Great Question!


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I really enjoy someone telling me I’ve asked a great question.  Even with all these years of selling and consulting, it doesn’t happen that much when I’ve not prepared questions in advance.  But when I do, I’m able to build some real credibility just by the nature, content, and delivery of my questions.  I’m proud of that skill.

A few years ago, I tried to organize a webinar on questioning skills.  My guests were going to be a New York City detective and an investigative reporter from the Wall Street Journal who had interviewed me (and gotten me to share some things I wasn’t particularly interested in appearing on the front page of Section 2 of the Journal).  She wasn’t able to get permission from the paper to participate in the webinar.  It never came to pass.  Too bad.  It would have been fun and a great learning experience for all of us in sales.

The idea for the detective came to me years before when I was in the emergency room at my local hospital with a nasty kidney stone.  While I was in agony, waiting for the shot of Demerol to take effect, I heard two detectives introduce themselves to the patient in the next bed.  Evidently he had been beaten up by two “assailants” less than an hour before.

The first question one of the detectives asked is where anyone would start.  It didn’t yield any clues.

Do you know who did this to you?


But from that point on, even as the Demerol took hold, I was amazed at the path of the interrogation.

Where did this happen?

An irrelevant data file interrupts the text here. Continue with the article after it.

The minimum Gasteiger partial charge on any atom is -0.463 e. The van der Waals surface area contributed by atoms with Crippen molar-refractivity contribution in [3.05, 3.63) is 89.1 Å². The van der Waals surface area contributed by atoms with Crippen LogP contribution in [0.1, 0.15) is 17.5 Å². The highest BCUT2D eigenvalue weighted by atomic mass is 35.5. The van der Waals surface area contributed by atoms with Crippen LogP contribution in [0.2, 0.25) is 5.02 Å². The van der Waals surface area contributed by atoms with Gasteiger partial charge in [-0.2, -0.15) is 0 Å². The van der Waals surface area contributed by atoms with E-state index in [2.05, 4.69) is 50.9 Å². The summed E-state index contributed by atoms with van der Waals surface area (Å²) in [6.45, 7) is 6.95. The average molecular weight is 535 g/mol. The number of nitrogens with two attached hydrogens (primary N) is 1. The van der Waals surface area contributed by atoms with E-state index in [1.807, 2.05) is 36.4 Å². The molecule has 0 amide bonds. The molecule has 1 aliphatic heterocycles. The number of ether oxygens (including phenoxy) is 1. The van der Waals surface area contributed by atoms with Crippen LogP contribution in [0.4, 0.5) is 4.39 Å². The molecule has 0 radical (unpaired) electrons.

Parking garage at work.

See the men who did this?

Had stockings over their faces.

Can you tell us anything about them? Size, clothing? The victim went on to provide a few scant details about the two men.  Too few for me.

They say anything to you or each other?


You married?


Girl friend?


How long?

Three months.

Your girlfriend ever talk about her old boyfriend? [Great question, detective!]


What did she say?

With that, in ten more minutes the detectives had zeroed in on the boyfriend who had the threatening combination of being quite jealous, prone to violence, and wanting his old girlfriend back.  This wasn’t TV.  It was real and I was transfixed.

Know where we can find him?

I think he lives on North Broadway.

We’re gonna have a conversation with the old boyfriend.  We’ll get back to you.  Feel better.

From that point on, from a questioning point of view, I wanted to be like those detectives—have the ability to ask questions that got to the truth, even when the answer wasn’t apparent to the person I was asking the questions of.

I thought about questioning a lot.  I learned what’s most important to get to the answers you want. You don’t just start asking questions.  You need a plan.

Photo credit: © Tomasz Trojanowski, Fotolia

Republished with author's permission from original post.

Dave Stein
Dave specializes in helping his clients win critical B2B sales opportunities as well as helping them hire the best sales talent.Dave is co-author of Beyond the Sales Process. He wrote the best-selling How Winners Sell in 2004.


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